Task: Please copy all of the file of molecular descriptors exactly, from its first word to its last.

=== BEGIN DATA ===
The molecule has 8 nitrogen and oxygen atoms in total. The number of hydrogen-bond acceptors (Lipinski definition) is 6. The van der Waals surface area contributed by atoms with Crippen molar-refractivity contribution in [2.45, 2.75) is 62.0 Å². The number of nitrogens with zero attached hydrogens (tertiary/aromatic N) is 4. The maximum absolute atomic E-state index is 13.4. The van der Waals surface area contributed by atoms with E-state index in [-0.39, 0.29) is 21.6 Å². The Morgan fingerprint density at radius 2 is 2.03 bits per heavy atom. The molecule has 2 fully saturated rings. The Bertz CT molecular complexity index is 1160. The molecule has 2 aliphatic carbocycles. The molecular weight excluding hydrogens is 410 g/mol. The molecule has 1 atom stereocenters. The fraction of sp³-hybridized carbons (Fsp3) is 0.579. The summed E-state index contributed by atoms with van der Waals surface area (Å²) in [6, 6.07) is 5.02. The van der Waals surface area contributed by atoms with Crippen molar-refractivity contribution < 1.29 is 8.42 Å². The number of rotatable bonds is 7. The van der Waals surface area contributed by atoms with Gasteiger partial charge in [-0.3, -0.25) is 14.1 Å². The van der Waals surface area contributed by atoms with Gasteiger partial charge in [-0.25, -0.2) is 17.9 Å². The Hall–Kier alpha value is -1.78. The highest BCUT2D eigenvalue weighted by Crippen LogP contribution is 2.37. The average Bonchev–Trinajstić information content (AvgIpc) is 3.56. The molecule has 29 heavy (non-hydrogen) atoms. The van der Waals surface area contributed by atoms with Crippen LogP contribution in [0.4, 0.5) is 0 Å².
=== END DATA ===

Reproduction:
The molecule has 8 nitrogen and oxygen atoms in total. The number of hydrogen-bond acceptors (Lipinski definition) is 6. The van der Waals surface area contributed by atoms with Crippen molar-refractivity contribution in [2.45, 2.75) is 62.0 Å². The number of nitrogens with zero attached hydrogens (tertiary/aromatic N) is 4. The maximum absolute atomic E-state index is 13.4. The van der Waals surface area contributed by atoms with E-state index in [-0.39, 0.29) is 21.6 Å². The Morgan fingerprint density at radius 2 is 2.03 bits per heavy atom. The molecule has 2 fully saturated rings. The Bertz CT molecular complexity index is 1160. The molecule has 2 aliphatic carbocycles. The molecular weight excluding hydrogens is 410 g/mol. The molecule has 1 atom stereocenters. The fraction of sp³-hybridized carbons (Fsp3) is 0.579. The summed E-state index contributed by atoms with van der Waals surface area (Å²) in [6, 6.07) is 5.02. The van der Waals surface area contributed by atoms with Crippen molar-refractivity contribution < 1.29 is 8.42 Å². The number of rotatable bonds is 7. The van der Waals surface area contributed by atoms with Gasteiger partial charge in [-0.3, -0.25) is 14.1 Å². The van der Waals surface area contributed by atoms with Gasteiger partial charge in [-0.25, -0.2) is 17.9 Å². The Hall–Kier alpha value is -1.78. The highest BCUT2D eigenvalue weighted by Crippen LogP contribution is 2.37. The average Bonchev–Trinajstić information content (AvgIpc) is 3.56. The molecule has 29 heavy (non-hydrogen) atoms. The van der Waals surface area contributed by atoms with Crippen LogP contribution in [0.4, 0.5) is 0 Å².